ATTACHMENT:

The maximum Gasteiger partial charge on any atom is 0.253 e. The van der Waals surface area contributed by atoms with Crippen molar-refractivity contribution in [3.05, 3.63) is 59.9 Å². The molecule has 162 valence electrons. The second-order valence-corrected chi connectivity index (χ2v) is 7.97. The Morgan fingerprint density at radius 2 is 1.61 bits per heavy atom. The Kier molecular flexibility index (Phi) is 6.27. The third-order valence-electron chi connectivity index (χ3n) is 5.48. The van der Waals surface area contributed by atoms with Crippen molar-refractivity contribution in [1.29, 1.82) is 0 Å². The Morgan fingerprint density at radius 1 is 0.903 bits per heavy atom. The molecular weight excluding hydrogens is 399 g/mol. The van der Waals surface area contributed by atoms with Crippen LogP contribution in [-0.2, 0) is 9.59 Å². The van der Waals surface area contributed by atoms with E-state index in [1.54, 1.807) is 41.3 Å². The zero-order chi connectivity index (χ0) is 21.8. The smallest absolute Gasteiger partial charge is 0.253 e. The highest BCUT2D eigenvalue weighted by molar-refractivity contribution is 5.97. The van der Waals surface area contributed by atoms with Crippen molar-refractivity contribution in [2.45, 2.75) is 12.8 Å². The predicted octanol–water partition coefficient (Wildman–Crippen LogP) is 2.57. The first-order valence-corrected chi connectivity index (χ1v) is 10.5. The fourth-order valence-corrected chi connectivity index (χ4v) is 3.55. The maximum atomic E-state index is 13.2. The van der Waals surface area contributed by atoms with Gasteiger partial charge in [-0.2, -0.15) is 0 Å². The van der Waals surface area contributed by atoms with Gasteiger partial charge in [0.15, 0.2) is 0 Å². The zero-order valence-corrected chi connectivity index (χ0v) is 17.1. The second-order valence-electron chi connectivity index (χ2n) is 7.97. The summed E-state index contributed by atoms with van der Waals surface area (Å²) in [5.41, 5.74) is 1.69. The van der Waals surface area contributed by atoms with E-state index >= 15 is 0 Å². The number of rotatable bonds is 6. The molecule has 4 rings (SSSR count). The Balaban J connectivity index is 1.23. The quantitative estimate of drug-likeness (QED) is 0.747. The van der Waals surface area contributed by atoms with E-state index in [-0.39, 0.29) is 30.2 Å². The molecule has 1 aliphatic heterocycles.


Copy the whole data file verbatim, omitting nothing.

The maximum Gasteiger partial charge on any atom is 0.253 e. The van der Waals surface area contributed by atoms with Crippen molar-refractivity contribution in [3.05, 3.63) is 59.9 Å². The molecule has 162 valence electrons. The second-order valence-corrected chi connectivity index (χ2v) is 7.97. The Morgan fingerprint density at radius 2 is 1.61 bits per heavy atom. The Kier molecular flexibility index (Phi) is 6.27. The third-order valence-electron chi connectivity index (χ3n) is 5.48. The van der Waals surface area contributed by atoms with Crippen molar-refractivity contribution in [1.29, 1.82) is 0 Å². The Morgan fingerprint density at radius 1 is 0.903 bits per heavy atom. The molecular weight excluding hydrogens is 399 g/mol. The van der Waals surface area contributed by atoms with Crippen LogP contribution in [-0.2, 0) is 9.59 Å². The van der Waals surface area contributed by atoms with E-state index in [1.54, 1.807) is 41.3 Å². The zero-order chi connectivity index (χ0) is 21.8. The smallest absolute Gasteiger partial charge is 0.253 e. The highest BCUT2D eigenvalue weighted by molar-refractivity contribution is 5.97. The van der Waals surface area contributed by atoms with Crippen molar-refractivity contribution in [2.45, 2.75) is 12.8 Å². The predicted octanol–water partition coefficient (Wildman–Crippen LogP) is 2.57. The first-order valence-corrected chi connectivity index (χ1v) is 10.5. The fourth-order valence-corrected chi connectivity index (χ4v) is 3.55. The maximum atomic E-state index is 13.2. The van der Waals surface area contributed by atoms with Gasteiger partial charge in [-0.2, -0.15) is 0 Å². The van der Waals surface area contributed by atoms with Gasteiger partial charge in [0.15, 0.2) is 0 Å². The zero-order valence-corrected chi connectivity index (χ0v) is 17.1. The second-order valence-electron chi connectivity index (χ2n) is 7.97. The summed E-state index contributed by atoms with van der Waals surface area (Å²) in [5.41, 5.74) is 1.69. The van der Waals surface area contributed by atoms with E-state index >= 15 is 0 Å². The number of rotatable bonds is 6. The molecule has 4 rings (SSSR count). The Balaban J connectivity index is 1.23. The quantitative estimate of drug-likeness (QED) is 0.747. The van der Waals surface area contributed by atoms with E-state index in [-0.39, 0.29) is 30.2 Å². The molecule has 1 aliphatic heterocycles.